Measles case on Auckland-Sydney-Auckland flights
Auckland Regional Public Health Service (ARPHS) has been notified of a case of measles in a New Zealander who flew between Auckland and Sydney late last month. The person did not know they had measles at the time.
Medical Officer of Health Dr William Rainger says people who may have been in contact with that person should be vigilant for symptoms of the highly infectious disease.
"It can take 7-14 days to start experiencing symptoms and you are most at risk if you’re not immune to measles, either because you haven’t been vaccinated or you haven’t had the disease previously," Dr Rainger says.
Measles is an airborne disease that spreads easily through the air via coughing and sneezing.
-The person departed Auckland for Sydney on Air New Zealand Flight NZ711 just before 8pm on Friday 23 August.
-The person returned to Auckland from Australia on Flight NZ108, which departed Sydney at around 7.50pm on Sunday 25 August and landed in New Zealand at 12.15am on Monday 26 August.
Anyone who was on the same flights, or in the airport departure or arrival areas around the same time as the case, should watch out for signs of measles.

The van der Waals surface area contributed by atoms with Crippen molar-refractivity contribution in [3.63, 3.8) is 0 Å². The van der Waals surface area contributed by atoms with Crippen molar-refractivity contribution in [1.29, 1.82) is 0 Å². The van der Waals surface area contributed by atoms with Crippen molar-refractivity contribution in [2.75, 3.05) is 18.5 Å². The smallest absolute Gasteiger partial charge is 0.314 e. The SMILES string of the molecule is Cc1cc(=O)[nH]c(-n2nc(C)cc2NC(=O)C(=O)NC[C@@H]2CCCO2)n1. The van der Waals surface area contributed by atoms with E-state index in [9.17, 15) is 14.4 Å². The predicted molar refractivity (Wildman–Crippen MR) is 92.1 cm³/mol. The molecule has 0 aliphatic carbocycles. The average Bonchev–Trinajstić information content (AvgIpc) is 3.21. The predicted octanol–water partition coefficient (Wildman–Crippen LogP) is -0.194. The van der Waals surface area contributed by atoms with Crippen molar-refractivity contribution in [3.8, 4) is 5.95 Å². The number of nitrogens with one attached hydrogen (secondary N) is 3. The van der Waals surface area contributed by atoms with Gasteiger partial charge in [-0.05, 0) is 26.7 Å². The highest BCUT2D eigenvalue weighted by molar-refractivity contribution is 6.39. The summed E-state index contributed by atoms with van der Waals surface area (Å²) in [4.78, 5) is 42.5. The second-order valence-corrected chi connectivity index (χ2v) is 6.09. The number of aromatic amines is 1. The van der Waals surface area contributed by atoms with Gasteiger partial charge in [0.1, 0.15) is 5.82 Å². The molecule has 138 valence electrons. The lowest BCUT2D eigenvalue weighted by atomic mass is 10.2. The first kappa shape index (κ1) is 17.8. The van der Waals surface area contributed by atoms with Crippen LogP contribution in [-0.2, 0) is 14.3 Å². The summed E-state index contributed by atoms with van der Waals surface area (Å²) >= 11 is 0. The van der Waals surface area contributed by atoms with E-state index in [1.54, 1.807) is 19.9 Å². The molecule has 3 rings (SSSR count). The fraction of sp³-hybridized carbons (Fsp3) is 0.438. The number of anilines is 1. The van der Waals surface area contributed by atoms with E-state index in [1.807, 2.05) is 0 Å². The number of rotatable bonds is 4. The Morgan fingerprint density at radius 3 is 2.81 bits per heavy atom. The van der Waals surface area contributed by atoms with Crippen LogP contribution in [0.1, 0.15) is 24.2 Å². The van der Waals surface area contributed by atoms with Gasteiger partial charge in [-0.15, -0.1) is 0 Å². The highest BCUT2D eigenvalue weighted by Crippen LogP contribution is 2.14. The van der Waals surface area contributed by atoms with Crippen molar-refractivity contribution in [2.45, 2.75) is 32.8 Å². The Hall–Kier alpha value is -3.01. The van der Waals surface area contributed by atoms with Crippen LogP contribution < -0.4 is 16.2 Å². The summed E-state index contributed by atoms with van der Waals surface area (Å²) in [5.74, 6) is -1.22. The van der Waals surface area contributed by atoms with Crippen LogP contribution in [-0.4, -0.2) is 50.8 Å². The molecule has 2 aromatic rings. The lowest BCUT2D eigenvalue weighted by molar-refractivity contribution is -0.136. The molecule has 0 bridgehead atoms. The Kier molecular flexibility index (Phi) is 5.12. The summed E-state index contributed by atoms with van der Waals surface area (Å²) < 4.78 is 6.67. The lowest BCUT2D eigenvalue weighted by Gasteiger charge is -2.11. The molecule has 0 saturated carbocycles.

Dr Rainger says those symptoms include a high fever, runny nose, cough and sore red eyes.
"A few days later a rash starts on the face and neck, then spreads to the rest of the body," he says.
If you were on either flight and are unsure whether you’re immune to measles, talk to your doctor or call Healthline on 0800 611 116 for advice.
If you do start to develop symptoms that could be measles, also contact your doctor. Be sure to call ahead to prevent potentially infecting others in the waiting room.
Vaccination with the Measles, Mumps, Rubella vaccine (MMR) offers the best protection against measles. One dose will prevent measles in 95 per cent of people, while having two doses will protect 99 per cent of people who have the vaccine.
For more information or advice on measles, please call Healthline on 0800 611 116, or see the Auckland Regional Public Health Service or Ministry of Health websites.